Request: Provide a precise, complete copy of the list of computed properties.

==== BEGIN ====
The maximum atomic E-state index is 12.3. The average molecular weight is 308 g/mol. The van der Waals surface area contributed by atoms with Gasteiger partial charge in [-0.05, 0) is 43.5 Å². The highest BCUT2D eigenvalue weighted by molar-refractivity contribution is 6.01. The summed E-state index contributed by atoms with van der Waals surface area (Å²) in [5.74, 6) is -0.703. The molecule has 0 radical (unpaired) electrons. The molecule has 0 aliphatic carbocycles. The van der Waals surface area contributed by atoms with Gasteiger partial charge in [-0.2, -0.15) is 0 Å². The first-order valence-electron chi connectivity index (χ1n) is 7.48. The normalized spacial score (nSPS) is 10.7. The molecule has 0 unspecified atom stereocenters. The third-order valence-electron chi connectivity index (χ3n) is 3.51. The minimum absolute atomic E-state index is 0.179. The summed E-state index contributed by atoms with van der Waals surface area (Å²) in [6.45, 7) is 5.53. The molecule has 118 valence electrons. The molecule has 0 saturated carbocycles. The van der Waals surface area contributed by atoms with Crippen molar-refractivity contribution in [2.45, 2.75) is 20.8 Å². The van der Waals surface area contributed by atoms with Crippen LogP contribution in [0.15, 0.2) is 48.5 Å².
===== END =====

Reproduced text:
The maximum atomic E-state index is 12.3. The average molecular weight is 308 g/mol. The van der Waals surface area contributed by atoms with Gasteiger partial charge in [-0.05, 0) is 43.5 Å². The highest BCUT2D eigenvalue weighted by molar-refractivity contribution is 6.01. The summed E-state index contributed by atoms with van der Waals surface area (Å²) in [5.74, 6) is -0.703. The molecule has 0 radical (unpaired) electrons. The molecule has 0 aliphatic carbocycles. The van der Waals surface area contributed by atoms with Gasteiger partial charge in [-0.2, -0.15) is 0 Å². The first-order valence-electron chi connectivity index (χ1n) is 7.48. The normalized spacial score (nSPS) is 10.7. The molecule has 0 unspecified atom stereocenters. The third-order valence-electron chi connectivity index (χ3n) is 3.51. The minimum absolute atomic E-state index is 0.179. The summed E-state index contributed by atoms with van der Waals surface area (Å²) in [6.45, 7) is 5.53. The molecule has 118 valence electrons. The molecule has 0 saturated carbocycles. The van der Waals surface area contributed by atoms with Crippen molar-refractivity contribution in [2.45, 2.75) is 20.8 Å². The van der Waals surface area contributed by atoms with Crippen LogP contribution in [0.15, 0.2) is 48.5 Å².